A second prominent brain-related development during adolescence is the attainment of reproductive capability, which is driven by reactivation of gonadotropin-releasing hormone (GnRH) secretion (reviewed in Ref. 9). GnRH is active in fetal development and in the first postnatal months when it may act to sexualize the brain. GnRH secretion becomes dormant shortly after birth until it is reactivated in puberty.
Because these two fundamental manifestations of human brain maturation—the decline in delta sleep and the emergence of sexual maturation—occur over the same age range, it has been suspected that they are causally related. This possibility was investigated by Carskadon and coworkers (5). In an early longitudinal study, they reported that the decline in visually scored delta was significantly correlated with increasing pubertal maturation (Tanner stage). They stated that this relation was independent of age but did not specify how they eliminated age effects. Their more recent work again shows the strong correlation between decreasing NREM delta and increasing Tanner stage (21, 22) and now acknowledges the importance of controlling for age, preferably with a longitudinal design.
Here, we report the first longitudinal results of an ongoing study investigating the relation between the delta decline, pubertal maturation, physical growth, sleep schedule, and age. This study also tests the hypothesis that the delta decline is related to age with pubertal stage, sleep schedule, or physical growth [height, weight, and body mass index (BMI)] each statistically controlled.
Subjects were normal children living in the Davis community. Two age cohorts were studied. Subjects in cohort C9 (n = 31, 16 girls) were initially 9 years old (±3 mo), and subjects in cohort C12 (n = 38, 19 girls) were initially 12 years old (±3 mo). Subjects were recruited by word-of-mouth and descriptions of the study in the Davis newspaper. This recruitment produced a subject sample that is primarily Caucasian (80%) with 7% Asian, 4% Hispanic, 2% African American, and 7% mixed race. We selected subjects who had no sleep complaints; who had normal medical, neurologic, and psychiatric histories on interview with parents; and who had no first-degree relatives with major psychiatric illness. No subject was taking medications that affect the central nervous system, and each was performing at grade level or better. Subjects were paid for their participation. All experimental procedures were approved by the UC Davis human subjects Institutional Review Board. Our experimental design plans for C9 and C12 to be followed for 4 years with 1 year of overlap at ages 12–13 years.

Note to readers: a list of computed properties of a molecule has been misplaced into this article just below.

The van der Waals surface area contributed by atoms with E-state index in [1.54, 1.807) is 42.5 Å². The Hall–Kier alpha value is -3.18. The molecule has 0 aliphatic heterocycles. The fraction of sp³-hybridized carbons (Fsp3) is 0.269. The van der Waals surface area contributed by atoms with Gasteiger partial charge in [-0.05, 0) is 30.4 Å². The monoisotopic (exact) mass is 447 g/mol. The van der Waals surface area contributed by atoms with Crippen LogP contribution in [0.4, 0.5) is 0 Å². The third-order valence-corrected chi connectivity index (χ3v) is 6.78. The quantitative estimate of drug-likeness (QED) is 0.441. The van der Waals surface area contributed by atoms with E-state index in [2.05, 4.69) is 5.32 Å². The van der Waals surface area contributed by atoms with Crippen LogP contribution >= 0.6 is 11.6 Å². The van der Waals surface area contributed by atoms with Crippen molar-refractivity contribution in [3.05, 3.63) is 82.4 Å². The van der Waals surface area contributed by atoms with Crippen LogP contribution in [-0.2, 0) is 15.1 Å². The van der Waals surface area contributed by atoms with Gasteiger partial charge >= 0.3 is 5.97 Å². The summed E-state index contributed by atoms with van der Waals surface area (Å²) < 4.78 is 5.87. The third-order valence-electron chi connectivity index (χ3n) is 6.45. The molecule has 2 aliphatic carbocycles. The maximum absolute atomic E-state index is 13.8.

Subjects were recorded at home on their normal sleep schedules using Grass H2O ambulatory recorders. Subjects were required to maintain their normal weekday bed and wake-up times and to avoid naps during the 5 days before EEG recording. We used activity monitors (wrist actigraphs, Mini Mitter A16) to monitor their compliance with the schedules. The sleep schedules used in the analyses described below are mean bed- and wake-up times calculated from actigraphy data on the 3 days before recording. On the first two nights of recording, subjects continued with their habitual weekday time in bed. On the next two nights, subjects kept their weekday bedtimes but were asked to extend their time in bed (goal = 12 h). The four-night sleep recording protocol was carried out at ∼6-mo intervals. Data from the first four semiannual recordings (spanning 1.5 years) are included in this report. For simplicity, we refer to this period in cohort C9 as ages 9–11 years (actual means 9.3–10.9 years) and in cohort C12 ages 12–14 years (actual means 12.3–13.9 years).